What The GOP Would Like To Get Done In 2018
MICHEL MARTIN, HOST:
The success Republicans had this week in passing tax cuts has encouraged many of them to look at reducing federal spending. House Speaker Paul Ryan wants to overhaul social welfare programs. His push is dividing Republicans who are worried about doing that in an election year and uniting the Democrats in opposition. NPR congressional correspondent Susan Davis has more about the debate over the 2018 agenda.
SUSAN DAVIS, BYLINE: House Speaker Paul Ryan says that passage of a $1.5 trillion tax cut only addresses one side of the nation's long-term economic concerns.
(SOUNDBITE OF ARCHIVED RECORDING)
PAUL RYAN: I've long said there are two things you got to do to get this debt under control. Reform the entitlement programs, which are on autopilot. Grow the economy.
DAVIS: Republicans believe their tax bill will deliver on that economic growth. So the speaker is trying to make the case that the party should shift focus to the other end of the debt equation, entitlement programs, specifically on social welfare programs like unemployment benefits, food stamps and Medicaid.
(SOUNDBITE OF ARCHIVED RECORDING)
RYAN: And the great thing about tax reform coming right now is we're going to be able to create the kind of an economy that produces good family-supporting jobs, higher wages that will be there for people who are stuck in poverty and welfare to go to.
DAVIS: House Republicans like Oklahoma Congressman Tom Cole are with the speaker. He's a former congressional campaign chairman. But he says Republicans shouldn't let election year concerns overwhelm the rare alignment of a Republican-controlled Washington.
TOM COLE: The winds are going to be blowing against us regardless. It's foolish to think that - nobody's had a good midterm around here since 2002. The really important thing is to remember we have the House. We have the Senate. We have the presidency. That doesn't happen very often. When you got it, use it.
DAVIS: More moderate House Republicans like New Jersey Congressman Tom MacArthur aren't as confident. He's concerned that moving legislation affecting entitlements could ensnare other hugely popular programs like Medicare and Social Security, the so-called third rail of American politics because politicians who try to touch them get fried.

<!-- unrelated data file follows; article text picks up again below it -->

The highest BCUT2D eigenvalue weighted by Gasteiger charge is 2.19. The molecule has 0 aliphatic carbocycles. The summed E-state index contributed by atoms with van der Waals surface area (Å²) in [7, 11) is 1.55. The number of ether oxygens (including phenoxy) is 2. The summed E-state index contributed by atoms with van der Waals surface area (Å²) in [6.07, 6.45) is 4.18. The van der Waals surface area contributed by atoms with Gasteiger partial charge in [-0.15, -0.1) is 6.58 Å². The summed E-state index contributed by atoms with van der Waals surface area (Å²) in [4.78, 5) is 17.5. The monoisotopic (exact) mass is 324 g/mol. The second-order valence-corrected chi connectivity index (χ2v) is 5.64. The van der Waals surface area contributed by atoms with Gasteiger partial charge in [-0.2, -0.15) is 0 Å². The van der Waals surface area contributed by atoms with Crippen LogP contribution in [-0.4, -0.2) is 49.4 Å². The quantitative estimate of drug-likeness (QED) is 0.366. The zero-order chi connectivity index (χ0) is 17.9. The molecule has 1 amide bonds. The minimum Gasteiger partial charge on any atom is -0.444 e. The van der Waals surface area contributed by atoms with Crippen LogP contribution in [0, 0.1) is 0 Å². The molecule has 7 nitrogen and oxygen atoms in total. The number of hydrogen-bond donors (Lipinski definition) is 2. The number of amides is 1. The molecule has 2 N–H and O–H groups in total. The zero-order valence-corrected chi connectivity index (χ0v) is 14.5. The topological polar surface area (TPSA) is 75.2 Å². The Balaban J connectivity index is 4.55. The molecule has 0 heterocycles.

TOM MACARTHUR: I think if we're talking about encouraging people that are able-bodied to get back to work or to train to go to work, sure, I support that. If we're talking about breaking promises and breaking faith with people, that's a different matter altogether.
DAVIS: Across the Capitol, Senate Majority Leader Mitch McConnell does not share the speaker's enthusiasm for spending 2018 in a debate over welfare programs. He also doesn't support Ryan's push to use special budget rules so they could again pass legislation without any Democratic support. That's the way Republicans passed the tax cut bill.
(SOUNDBITE OF ARCHIVED BROADCAST)
MITCH MCCONNELL: I think entitlement changes, to be sustained, almost always have to be bipartisan. And I don't think that doing, you know, one-party-only entitlement changes is something I'm interested in doing. The House may have a different agenda.
DAVIS: The chances of Democrats getting onboard are practically nonexistent. There's lingering distrust over the partisan health care and tax battles of 2017. Democrats like New Jersey Congressman Bill Pascrell say Speaker Ryan wants to cut programs that help the neediest Americans to mitigate the effects of a tax bill that permanently cuts $1 trillion in taxes for corporations.
BILL PASCRELL: He wants to cut these programs, all of them one by one. Entitlement reform, it's called. No, it really is cutting Medicare, Medicaid - regardless of how you slice it - and Social Security.
DAVIS: He says that means Democrats are preparing for conflict next year, not compromise.
PASCRELL: Damn right. You're damn right. It's the season to be merry and ready.
DAVIS: For their part, congressional Republicans will decide on their 2018 agenda at their annual retreat in late January. Susan Davis, NPR News, the Capitol.
NPR transcripts are created on a rush deadline by Verb8tm, Inc., an NPR contractor, and produced using a proprietary transcription process developed with NPR. This text may not be in its final form and may be updated or revised in the future. Accuracy and availability may vary. The authoritative record of NPR’s programming is the audio record.